- "Engineer Pass": a scary set of switchbacks brings you up to the summit of Engineer Pass at an altitude of 12,800 feet.
Once we got to the top, we turned around and drove the Engineer Pass trail in the direction of Ouray. This section was very rocky and definitely the most challenging 4WD trail we had done so far on this trip.
If we had known how rough this section of the trail was, we definitely had driven the trails back to Silverton.

Being tired of yesterday's long day of driving, we took it easy today. We explored the 4WD trail on which we were camping: "Ophir pass".
This mountain road brings you over the mountain and into the valley where the town of Telluride is situated. We enjoyed the amazing views and had lunch at near the top of the pass at 11,800 feet.
Wile relaxing we witnessed two motorcycle drivers having to turn around because of the loose rocks. (both fell over with their bikes). Proving that this is a very dangerous trail, we spotted the remains of a car laying down in the valley...

Today we headed back into Silverton and drove a loop through the mountains consisting of: - "Lake Como trail": this trail brings you from Silverton, past the mining town of Gladstone, to lake Como. This amazing alpine lake is located at an altitude of 12,400 feet.
- "California Gulch trail": just past lake Como, the 4WD trail connects to this trail which brings you up to 12,900 feet and more amazing views. Lots of snow still at this altitude and scary, steep drop offs.
Towards the end, someone had 'parked' their Range Rover Sport hanging off the cliff. Perhaps they slid of the road while letting another driver pass. Shortly after, we spotted a 4WD tow truck heading over to rescue the car. They were extremely lucky that their car didn't disappear in the ravine all together!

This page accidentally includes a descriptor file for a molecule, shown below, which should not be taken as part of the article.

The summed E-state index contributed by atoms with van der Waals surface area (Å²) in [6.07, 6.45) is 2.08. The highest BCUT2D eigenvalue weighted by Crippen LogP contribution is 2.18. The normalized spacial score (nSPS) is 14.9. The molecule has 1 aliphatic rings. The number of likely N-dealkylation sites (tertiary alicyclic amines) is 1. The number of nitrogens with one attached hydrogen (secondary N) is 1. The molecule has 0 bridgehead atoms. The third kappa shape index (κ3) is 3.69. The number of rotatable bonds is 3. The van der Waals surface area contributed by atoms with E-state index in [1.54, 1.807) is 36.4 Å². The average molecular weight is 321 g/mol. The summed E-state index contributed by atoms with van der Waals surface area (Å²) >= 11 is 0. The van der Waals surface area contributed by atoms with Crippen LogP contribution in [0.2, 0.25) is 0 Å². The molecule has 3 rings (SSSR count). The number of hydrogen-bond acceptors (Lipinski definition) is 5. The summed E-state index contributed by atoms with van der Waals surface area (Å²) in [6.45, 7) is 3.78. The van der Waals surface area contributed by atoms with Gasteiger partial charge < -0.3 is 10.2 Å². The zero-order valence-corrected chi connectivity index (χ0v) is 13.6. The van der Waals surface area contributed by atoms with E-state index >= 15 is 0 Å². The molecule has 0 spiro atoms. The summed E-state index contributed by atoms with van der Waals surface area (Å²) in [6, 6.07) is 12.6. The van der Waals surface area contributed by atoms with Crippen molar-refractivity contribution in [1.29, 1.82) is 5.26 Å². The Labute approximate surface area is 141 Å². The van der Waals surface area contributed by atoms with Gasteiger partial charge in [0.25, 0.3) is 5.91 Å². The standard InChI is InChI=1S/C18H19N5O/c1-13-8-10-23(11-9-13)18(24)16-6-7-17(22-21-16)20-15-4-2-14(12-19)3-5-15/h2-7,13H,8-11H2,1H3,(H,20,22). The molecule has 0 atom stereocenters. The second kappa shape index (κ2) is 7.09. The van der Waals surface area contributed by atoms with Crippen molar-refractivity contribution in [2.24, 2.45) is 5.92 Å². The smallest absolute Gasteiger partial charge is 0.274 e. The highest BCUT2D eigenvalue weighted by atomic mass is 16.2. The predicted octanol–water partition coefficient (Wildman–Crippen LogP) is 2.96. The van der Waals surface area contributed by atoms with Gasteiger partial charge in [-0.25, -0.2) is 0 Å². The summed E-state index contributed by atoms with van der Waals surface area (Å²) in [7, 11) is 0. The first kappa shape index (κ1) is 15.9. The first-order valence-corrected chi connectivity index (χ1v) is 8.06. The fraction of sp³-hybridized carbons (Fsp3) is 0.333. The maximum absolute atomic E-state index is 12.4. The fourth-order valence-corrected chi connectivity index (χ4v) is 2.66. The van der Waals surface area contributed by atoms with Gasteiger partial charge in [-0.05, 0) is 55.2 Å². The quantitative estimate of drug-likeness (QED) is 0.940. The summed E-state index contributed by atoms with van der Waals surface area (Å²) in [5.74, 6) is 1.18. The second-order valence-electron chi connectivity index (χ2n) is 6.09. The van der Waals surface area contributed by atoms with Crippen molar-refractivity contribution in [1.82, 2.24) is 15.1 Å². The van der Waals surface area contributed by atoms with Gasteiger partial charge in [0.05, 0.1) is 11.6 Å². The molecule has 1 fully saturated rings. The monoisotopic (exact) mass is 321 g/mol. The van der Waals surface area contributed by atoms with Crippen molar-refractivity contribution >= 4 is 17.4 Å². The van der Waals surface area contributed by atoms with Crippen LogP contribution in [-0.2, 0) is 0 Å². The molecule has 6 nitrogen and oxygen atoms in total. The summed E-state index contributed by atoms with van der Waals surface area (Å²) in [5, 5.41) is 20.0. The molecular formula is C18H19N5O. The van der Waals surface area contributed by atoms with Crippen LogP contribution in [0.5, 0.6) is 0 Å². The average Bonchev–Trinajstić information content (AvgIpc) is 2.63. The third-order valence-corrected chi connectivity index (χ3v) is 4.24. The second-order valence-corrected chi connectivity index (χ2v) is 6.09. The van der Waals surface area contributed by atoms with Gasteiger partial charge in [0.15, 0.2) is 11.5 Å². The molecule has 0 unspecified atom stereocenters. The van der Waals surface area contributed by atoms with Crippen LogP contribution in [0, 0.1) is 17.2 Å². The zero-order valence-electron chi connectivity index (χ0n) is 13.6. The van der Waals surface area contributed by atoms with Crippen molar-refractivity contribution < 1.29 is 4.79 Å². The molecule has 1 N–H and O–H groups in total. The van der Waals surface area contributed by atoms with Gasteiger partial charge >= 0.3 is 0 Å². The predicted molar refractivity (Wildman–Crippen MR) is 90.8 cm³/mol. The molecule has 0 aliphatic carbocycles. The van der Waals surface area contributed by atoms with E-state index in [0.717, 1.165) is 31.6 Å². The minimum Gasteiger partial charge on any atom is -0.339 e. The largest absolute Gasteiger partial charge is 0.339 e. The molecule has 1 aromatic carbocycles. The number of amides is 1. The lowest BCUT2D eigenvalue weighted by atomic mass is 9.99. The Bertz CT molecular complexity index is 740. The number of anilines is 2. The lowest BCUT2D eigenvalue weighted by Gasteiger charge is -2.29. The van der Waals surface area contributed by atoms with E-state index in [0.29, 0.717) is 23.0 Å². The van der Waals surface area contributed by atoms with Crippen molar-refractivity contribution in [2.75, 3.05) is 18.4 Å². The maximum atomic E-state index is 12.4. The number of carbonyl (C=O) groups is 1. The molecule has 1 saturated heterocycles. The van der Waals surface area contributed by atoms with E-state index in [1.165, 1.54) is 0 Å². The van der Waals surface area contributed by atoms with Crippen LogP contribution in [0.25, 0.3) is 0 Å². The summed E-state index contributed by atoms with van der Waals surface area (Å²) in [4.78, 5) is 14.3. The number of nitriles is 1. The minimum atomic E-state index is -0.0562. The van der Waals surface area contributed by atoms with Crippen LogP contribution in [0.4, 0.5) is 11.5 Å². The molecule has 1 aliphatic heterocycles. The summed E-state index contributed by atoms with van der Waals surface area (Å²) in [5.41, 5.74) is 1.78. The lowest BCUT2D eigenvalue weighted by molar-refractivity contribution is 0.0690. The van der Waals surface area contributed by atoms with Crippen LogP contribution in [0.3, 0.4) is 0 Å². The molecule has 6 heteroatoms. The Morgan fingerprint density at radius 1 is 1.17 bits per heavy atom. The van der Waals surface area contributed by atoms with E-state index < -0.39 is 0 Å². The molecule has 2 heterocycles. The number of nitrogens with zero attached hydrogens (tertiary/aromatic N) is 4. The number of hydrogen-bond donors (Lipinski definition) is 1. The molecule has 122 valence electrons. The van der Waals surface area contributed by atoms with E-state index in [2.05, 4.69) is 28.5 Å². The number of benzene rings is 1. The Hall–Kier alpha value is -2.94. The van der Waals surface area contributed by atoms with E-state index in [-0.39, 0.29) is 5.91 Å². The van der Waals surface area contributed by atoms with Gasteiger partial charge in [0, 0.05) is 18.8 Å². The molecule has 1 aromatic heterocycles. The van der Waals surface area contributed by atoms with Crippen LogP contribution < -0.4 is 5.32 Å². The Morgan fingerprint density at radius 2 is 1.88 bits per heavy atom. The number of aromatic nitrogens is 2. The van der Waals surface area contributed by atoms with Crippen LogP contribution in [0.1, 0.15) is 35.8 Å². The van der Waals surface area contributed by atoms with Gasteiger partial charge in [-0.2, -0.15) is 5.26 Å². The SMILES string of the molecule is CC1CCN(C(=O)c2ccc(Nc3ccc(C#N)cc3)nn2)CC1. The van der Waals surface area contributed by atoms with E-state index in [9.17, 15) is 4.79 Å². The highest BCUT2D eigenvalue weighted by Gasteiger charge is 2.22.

P.S. To find detailed descriptions of the 4WD trails in this area, we recommend the book "Colorado Trails - Southwest Region".

After an overnight freeze that froze Sophie's water bottle outside of the camper, we left Silverton with pain in our hearts.
We headed down to the lower elevations of Durango and did some grocery shopping. We headed east towards the town of Cortez.
In early afternoon, we parked our camper on BLM land outside of Cortez and drove the Jeep up to the nearby mountains into "Mesa Verde national park". A park we had visited in the past but nice for a visit when you're in the area.
We have gotten used to chilly days while staying near Silverton. Now we were back in the 80s (30C) and definitely not enjoying it. Of course, in a few days, the heat of the "valley of the sun" awaited with 100F+ (40C+) days for every day from June through September ...

Driving day today: we left our camping spot outside of Mesa Verde and headed south: Cortez (CO) >>> Shiprock (NM) >>> Gallup (NM) >>> Holbrook (AZ) >>> Mogollon Rim area (AZ). We camped in the cool temperatures up on the rim.

After enjoying hiking in the forest today, we headed down into the 'hell' of Phoenix. Can't wait to head back up to the mountains!

- Update June 26 -

We stayed home this weekend to prepare the camper for our upcoming trip. Of course I took advantage of being at home to watch the soccer games at Euro 2016 with an amazing victory by Belgium!